Empathy: Put yourself in the shoes of others. Imagine what it’s like to have their experiences. For example, imagine you went to get a loan and it was almost impossible to convince them to give you money. Or if you get pulled over by the cops and there’s a much higher chance that you’ll actually be shot and killed, even if you’re with your family. That is something that never goes through my head as a white man, because it’s far from my reality… but it’s not far from others reality.
Active change: It’s not just that white people need to be empathetic, it’s that white people need to address the issue within themselves and make changes internally. What can you do to change yourself? If you have empathy, then you can address those issues within yourself and make changes that can help that community.
Everyone is connected. We need to show compassion to everyone.
How do you define “Leadership”? Can you explain what you mean or give an example?
Leadership is first listening and synthesizing, then it’s bringing out the best in the people that you work with, creating a shared vision together that people can passionately commit to, and choosing what to act on and in what ways to turn that vision into reality.
Leaders utilize charisma to energize people towards a common goal. If a leader can make the goal or vision something that people can connect with emotionally, then it will be easier for people to believe in the goal and take action towards making it reality.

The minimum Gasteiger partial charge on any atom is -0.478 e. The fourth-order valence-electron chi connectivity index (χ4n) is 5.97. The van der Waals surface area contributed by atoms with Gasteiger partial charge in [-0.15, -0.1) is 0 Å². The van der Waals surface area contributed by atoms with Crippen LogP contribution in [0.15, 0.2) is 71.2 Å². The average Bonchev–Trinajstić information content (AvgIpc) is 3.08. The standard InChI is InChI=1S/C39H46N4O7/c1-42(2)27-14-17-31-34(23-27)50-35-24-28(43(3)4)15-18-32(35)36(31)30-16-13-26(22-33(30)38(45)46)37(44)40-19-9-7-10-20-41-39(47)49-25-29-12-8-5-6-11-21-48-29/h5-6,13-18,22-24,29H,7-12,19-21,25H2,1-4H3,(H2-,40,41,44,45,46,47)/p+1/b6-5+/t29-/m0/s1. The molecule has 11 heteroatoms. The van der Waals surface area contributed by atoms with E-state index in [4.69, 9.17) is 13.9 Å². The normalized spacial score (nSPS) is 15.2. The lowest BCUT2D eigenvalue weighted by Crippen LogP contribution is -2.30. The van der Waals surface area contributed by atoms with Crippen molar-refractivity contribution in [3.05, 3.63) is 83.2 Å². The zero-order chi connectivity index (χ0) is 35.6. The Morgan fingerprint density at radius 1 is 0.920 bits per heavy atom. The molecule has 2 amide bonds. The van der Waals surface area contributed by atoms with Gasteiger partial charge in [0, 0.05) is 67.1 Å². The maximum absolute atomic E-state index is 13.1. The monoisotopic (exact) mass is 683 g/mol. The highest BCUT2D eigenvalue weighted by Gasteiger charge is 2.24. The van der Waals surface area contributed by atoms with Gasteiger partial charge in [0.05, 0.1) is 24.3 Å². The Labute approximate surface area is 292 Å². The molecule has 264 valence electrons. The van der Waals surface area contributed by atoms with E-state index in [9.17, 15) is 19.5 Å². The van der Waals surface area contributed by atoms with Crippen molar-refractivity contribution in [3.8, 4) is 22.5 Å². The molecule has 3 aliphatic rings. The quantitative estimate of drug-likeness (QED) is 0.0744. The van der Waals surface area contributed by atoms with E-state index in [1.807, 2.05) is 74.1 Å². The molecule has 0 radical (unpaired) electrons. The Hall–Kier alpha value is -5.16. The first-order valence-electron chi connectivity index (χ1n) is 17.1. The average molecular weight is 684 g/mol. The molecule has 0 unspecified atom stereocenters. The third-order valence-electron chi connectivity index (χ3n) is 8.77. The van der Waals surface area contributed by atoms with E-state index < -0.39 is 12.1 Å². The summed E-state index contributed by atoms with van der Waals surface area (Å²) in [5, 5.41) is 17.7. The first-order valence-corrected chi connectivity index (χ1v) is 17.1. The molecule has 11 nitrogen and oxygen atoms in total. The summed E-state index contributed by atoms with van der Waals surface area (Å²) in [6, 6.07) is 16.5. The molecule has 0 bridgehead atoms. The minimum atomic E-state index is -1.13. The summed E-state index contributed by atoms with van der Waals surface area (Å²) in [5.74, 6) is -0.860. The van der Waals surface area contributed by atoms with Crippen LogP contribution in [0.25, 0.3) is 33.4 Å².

When you help people believe in a cause, you can lead them towards action that’s real.
I see that at LinkedIn. We are trying our best to make the world a better place. We aren’t doing everything right but we are making an effort greater than many other organizations. With Underground Sun, I use my control to translate everything I learn at LinkedIn within DIBs to the landscape at Underground Sun.
What are your “5 things I wish someone told me when I first started” and why. Please share a story or example for each.
- Fear stops progress. It is crippling. It is a disability. You must push through into uncomfortable places if you want to grow. Getting in front of the camera has brought all of my fears out to the surface and recorded them for me to watch. It has forced me to push through the discomfort and grow.
- Time is your most valuable asset. Choose wisely what you say yes to. What projects are worth your time? Why would you give someone else your time instead of working on something for yourself? Are you working on something you believe in? Take time to work on your own projects or others that you truly believe in.
- Connection is the best way to get people onboard with your mission. People take action based on emotion, and if they have an emotional connection with you, they will help support you. When you are a positive light for others, that light will reflect back onto you.